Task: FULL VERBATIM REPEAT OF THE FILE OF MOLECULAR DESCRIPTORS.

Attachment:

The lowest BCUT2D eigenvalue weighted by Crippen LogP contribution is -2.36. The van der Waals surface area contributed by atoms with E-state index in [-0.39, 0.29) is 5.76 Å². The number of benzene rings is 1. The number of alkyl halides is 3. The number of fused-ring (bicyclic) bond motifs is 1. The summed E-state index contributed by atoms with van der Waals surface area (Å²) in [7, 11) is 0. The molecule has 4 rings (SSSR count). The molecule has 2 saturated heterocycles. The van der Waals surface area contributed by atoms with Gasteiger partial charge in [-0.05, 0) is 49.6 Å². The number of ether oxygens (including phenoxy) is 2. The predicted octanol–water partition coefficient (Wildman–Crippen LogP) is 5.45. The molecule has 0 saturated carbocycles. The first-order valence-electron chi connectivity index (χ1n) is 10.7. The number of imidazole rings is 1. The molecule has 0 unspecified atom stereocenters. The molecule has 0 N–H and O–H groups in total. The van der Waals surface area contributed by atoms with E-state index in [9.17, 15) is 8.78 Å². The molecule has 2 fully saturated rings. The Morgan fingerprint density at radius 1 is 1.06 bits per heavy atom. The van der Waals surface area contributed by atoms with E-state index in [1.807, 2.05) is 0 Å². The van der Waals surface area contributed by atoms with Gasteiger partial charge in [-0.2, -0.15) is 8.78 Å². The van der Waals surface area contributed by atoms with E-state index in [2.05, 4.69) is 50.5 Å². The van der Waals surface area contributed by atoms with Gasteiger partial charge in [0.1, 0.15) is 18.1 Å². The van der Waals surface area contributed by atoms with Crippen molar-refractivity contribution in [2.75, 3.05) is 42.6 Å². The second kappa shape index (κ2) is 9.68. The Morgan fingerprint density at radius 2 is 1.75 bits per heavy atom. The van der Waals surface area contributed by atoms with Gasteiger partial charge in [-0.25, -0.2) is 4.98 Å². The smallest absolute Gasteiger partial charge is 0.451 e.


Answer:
The lowest BCUT2D eigenvalue weighted by Crippen LogP contribution is -2.36. The van der Waals surface area contributed by atoms with E-state index in [-0.39, 0.29) is 5.76 Å². The number of benzene rings is 1. The number of alkyl halides is 3. The number of fused-ring (bicyclic) bond motifs is 1. The summed E-state index contributed by atoms with van der Waals surface area (Å²) in [7, 11) is 0. The molecule has 4 rings (SSSR count). The molecule has 2 saturated heterocycles. The van der Waals surface area contributed by atoms with Gasteiger partial charge in [-0.05, 0) is 49.6 Å². The number of ether oxygens (including phenoxy) is 2. The predicted octanol–water partition coefficient (Wildman–Crippen LogP) is 5.45. The molecule has 0 saturated carbocycles. The first-order valence-electron chi connectivity index (χ1n) is 10.7. The number of imidazole rings is 1. The molecule has 0 unspecified atom stereocenters. The molecule has 0 N–H and O–H groups in total. The van der Waals surface area contributed by atoms with E-state index in [9.17, 15) is 8.78 Å². The molecule has 2 fully saturated rings. The Morgan fingerprint density at radius 1 is 1.06 bits per heavy atom. The van der Waals surface area contributed by atoms with E-state index in [1.807, 2.05) is 0 Å². The van der Waals surface area contributed by atoms with Gasteiger partial charge in [-0.2, -0.15) is 8.78 Å². The van der Waals surface area contributed by atoms with E-state index in [2.05, 4.69) is 50.5 Å². The van der Waals surface area contributed by atoms with Gasteiger partial charge in [0.1, 0.15) is 18.1 Å². The van der Waals surface area contributed by atoms with Crippen molar-refractivity contribution in [2.75, 3.05) is 42.6 Å². The second kappa shape index (κ2) is 9.68. The Morgan fingerprint density at radius 2 is 1.75 bits per heavy atom. The van der Waals surface area contributed by atoms with Gasteiger partial charge in [-0.25, -0.2) is 4.98 Å². The smallest absolute Gasteiger partial charge is 0.451 e.